Sick and Tired of Being Sick and Tired

Strategies and alternatives for coping with fibromyalgia, bipolar disorder and other chronic illnesses

Tattoos: Skin as Commemorative.

Posted by wendyburnett on March 14, 2010

Have you ever considered getting a tattoo? Do you have one or more? If so, why?

In a few cases, the answer will be, “I was young and stupid.” In others the answer will be, “all my friends were getting one, so I thought I would too.” In even more cases, the answer is, “I was drunk.” None of these are valid reasons for modifying your body for life. These are the people who end up, at some point, regretting their decision and wanting to have the tattoo removed. It may be because they did it on impulse, or because their lives have changed so much that the original reason they had it done is no longer valid in their life (think names of former lovers here,) but the actual reason is that they didn’t really THINK about what they were doing.

On the other hand, among my friends who have tats, the answer to that question is usually that the tattoo commemorates something important in their life.

Body art is rarely just “pretty;” it usually has a very personal, very emotional, meaning behind it. Tattoos can be memorials to important people in your past, commemoration of important events, a statement of a core belief, or even a declaration of self-acceptance or identity.

These tattoos don’t result from a spur-of-the-moment decision; but from months, or even years, of consideration. They are carefully designed to express the wearer’s feelings about what they commemorate, and are rarely removed or regretted.

I plan on two tattoos, eventually. If I can ever afford them. One is too personal to share here, but the other, that’s a different story altogether. I’m going to get an Old English “S” on my right shoulder blade. It will be positioned so that it will only show when I wear something like a tank top or bathing suit so I can choose when and where to display it, and it will match the one on my husband’s left shoulder blade.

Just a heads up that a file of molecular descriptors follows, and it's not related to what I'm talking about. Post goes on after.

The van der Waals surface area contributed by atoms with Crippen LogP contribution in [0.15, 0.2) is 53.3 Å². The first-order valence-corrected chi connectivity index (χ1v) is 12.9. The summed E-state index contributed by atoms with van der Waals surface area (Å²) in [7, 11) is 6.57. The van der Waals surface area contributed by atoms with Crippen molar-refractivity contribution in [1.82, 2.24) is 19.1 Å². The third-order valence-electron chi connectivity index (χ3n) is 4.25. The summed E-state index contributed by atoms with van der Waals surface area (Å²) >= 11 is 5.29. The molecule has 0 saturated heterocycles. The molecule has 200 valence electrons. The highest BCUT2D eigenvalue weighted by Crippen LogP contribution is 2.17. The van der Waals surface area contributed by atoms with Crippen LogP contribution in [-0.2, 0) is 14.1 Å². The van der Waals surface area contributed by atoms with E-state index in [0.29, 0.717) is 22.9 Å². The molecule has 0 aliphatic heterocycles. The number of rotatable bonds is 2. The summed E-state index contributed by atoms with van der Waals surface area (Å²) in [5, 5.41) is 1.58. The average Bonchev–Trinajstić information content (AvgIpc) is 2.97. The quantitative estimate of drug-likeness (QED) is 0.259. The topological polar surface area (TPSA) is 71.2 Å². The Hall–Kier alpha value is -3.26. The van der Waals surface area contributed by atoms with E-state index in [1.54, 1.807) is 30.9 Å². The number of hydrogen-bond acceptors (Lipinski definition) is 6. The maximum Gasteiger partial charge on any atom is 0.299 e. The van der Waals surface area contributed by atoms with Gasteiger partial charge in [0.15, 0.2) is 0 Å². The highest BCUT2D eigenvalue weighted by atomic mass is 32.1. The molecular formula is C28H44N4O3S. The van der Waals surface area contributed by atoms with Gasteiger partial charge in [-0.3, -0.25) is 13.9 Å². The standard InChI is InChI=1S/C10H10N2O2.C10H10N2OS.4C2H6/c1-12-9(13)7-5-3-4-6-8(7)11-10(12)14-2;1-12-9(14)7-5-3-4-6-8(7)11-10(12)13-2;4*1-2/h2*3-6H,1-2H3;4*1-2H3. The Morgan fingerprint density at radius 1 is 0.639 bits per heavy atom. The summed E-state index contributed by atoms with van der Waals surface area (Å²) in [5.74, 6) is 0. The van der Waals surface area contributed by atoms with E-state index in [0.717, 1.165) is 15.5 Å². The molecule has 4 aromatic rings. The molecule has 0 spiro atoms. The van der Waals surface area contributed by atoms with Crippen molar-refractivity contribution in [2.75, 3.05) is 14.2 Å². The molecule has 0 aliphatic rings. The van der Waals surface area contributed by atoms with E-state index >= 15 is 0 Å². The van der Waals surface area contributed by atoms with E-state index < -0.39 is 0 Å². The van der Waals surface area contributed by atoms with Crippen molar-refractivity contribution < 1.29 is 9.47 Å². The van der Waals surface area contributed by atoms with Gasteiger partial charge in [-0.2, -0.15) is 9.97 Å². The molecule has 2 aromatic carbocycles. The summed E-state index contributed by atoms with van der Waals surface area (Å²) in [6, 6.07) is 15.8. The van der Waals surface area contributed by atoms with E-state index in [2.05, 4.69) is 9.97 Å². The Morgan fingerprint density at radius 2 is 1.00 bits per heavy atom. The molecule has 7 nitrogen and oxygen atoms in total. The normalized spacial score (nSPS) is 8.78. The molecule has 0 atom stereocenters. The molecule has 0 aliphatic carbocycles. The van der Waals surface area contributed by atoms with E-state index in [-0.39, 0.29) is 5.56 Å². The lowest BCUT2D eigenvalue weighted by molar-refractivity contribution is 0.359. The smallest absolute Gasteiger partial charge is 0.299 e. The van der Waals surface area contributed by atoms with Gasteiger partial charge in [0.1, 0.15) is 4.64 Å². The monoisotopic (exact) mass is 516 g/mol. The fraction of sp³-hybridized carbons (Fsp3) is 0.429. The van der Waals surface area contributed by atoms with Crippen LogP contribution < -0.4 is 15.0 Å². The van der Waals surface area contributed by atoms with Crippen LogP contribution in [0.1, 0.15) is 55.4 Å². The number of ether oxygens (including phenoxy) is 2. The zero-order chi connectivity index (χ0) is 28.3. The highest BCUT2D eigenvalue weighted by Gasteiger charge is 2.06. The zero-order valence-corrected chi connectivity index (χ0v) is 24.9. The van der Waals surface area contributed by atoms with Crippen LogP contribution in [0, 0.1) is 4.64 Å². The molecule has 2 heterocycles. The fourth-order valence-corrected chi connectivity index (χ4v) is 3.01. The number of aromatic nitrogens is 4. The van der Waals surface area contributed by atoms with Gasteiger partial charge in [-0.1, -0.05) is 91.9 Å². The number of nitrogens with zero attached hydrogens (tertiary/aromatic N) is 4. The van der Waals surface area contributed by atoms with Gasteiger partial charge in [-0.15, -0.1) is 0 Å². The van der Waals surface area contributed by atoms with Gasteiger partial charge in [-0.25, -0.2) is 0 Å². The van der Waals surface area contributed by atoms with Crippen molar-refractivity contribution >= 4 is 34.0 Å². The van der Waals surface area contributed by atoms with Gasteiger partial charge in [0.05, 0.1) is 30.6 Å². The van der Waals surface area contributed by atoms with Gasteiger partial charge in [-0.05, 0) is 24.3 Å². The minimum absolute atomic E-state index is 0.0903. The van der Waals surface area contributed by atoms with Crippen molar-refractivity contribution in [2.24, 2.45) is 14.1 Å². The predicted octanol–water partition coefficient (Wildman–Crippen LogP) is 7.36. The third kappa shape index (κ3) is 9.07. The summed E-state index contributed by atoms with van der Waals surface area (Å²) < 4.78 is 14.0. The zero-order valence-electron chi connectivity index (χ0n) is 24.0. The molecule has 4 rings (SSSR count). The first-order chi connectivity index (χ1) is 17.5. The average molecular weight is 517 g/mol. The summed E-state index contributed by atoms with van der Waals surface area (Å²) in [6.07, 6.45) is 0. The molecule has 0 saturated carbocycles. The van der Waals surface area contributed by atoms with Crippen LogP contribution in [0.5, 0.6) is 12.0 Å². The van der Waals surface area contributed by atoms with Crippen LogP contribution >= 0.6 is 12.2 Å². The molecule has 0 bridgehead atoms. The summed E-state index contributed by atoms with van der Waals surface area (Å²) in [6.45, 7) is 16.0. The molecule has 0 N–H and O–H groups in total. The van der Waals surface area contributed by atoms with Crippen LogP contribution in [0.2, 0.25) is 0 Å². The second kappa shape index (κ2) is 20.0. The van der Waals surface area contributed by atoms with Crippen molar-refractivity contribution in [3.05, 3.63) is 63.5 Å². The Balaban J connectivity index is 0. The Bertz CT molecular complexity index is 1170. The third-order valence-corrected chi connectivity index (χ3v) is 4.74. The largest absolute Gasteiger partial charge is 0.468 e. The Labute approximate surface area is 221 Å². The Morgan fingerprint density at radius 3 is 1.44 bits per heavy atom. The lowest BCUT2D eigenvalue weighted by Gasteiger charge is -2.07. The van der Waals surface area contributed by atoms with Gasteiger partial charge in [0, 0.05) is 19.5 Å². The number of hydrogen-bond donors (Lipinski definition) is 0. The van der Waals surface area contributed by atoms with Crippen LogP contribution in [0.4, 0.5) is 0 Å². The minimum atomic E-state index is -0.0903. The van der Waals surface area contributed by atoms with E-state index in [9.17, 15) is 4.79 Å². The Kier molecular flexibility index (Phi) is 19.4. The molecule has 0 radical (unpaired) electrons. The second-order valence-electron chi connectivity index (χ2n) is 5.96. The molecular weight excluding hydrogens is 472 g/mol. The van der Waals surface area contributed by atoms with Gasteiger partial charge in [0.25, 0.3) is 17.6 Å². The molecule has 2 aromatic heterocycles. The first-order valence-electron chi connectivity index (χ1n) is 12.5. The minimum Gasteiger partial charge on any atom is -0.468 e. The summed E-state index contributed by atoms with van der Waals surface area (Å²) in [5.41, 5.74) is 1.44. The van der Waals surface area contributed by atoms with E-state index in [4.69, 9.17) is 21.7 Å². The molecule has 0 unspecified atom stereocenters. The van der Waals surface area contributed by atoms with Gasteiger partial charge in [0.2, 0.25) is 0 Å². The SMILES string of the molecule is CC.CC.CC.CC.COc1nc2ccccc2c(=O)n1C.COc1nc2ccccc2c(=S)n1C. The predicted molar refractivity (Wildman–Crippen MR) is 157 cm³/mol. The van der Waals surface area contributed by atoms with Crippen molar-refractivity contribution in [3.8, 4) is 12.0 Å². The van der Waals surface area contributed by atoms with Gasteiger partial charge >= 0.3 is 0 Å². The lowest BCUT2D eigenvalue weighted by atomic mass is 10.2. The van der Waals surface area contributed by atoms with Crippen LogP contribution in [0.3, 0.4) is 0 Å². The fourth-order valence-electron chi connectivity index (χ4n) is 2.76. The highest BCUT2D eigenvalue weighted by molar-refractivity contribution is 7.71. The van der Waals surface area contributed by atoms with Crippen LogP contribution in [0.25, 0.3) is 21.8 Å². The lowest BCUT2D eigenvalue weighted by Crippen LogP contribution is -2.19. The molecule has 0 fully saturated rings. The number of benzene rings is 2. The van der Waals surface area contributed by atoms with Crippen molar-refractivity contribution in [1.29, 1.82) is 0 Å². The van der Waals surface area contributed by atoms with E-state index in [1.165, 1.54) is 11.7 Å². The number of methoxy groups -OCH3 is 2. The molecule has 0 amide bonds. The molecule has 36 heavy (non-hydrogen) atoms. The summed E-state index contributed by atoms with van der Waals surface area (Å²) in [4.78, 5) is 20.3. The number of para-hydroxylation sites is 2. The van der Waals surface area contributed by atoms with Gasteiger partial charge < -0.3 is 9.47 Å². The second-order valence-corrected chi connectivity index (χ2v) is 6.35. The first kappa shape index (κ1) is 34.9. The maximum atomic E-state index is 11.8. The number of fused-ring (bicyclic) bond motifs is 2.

Before you point me to the first paragraph where I make the comment about former lovers, let me say that my reasons for getting this particular tattoo will still be valid no matter what happens to the relationship. It has very little to do with my husband personally, but a great deal to do with how and where we met. We met at a place called “The Sanctuary,” and the Old English “S” is a symbol of that place, and the love and support that we both found there.

I found much more than just my husband: I found Papa, the man who became my mentor and my chosen parent. I found Bob, Papa’s life partner, and someone who taught me how to let go and have fun again. I found Tory; who, when we had no place to go, gave us a safe haven where we could lick our wounds and try to rebuild our lives. I found a family to replace the birth family that abused me, I found healing for old wounds, and I found acceptance.

The Sanctuary doesn’t exist any more, except in the hearts and memories of those who became a part of it, and the tattoo will honor the gifts that I received there. It will be a memorial to those we have lost, and a reminder of the love and joy we found there, both with each other and with the friends who have become closer than family.

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2 Responses to “Tattoos: Skin as Commemorative.”

  1. Wendy, this is lovely. It certainly casts a whole other light on the issue of tattoos. I’m glad I read this.

    My elder son and I had a brief tattoo discussion this past weekend. He mentioned that he had engaged in a conversation with a woman who ran a tattoo parlor, when he went to a particular part of the city with friends. Her comment to him: If you’re even considering a tattoo, think about what you want, and if you still want it a full year from now, then it’s a good idea. If not, you’ll regret it.

    That seemed like good sense to him. (I’m glad.) And it sounds like you’ve given this a lot of thought. A bit different from the peer pressure and drunken antics that often “inspire” the tattoos that lead to regrets. Especially among kids.

    Cool post.

    • Thanks sugar. I’ve wanted a tat since I was about 15, but I also knew I didn’t want something that I’d regret later. I’ve spent 36 years finding the right one, and someday I hope I’ll be able to get it.

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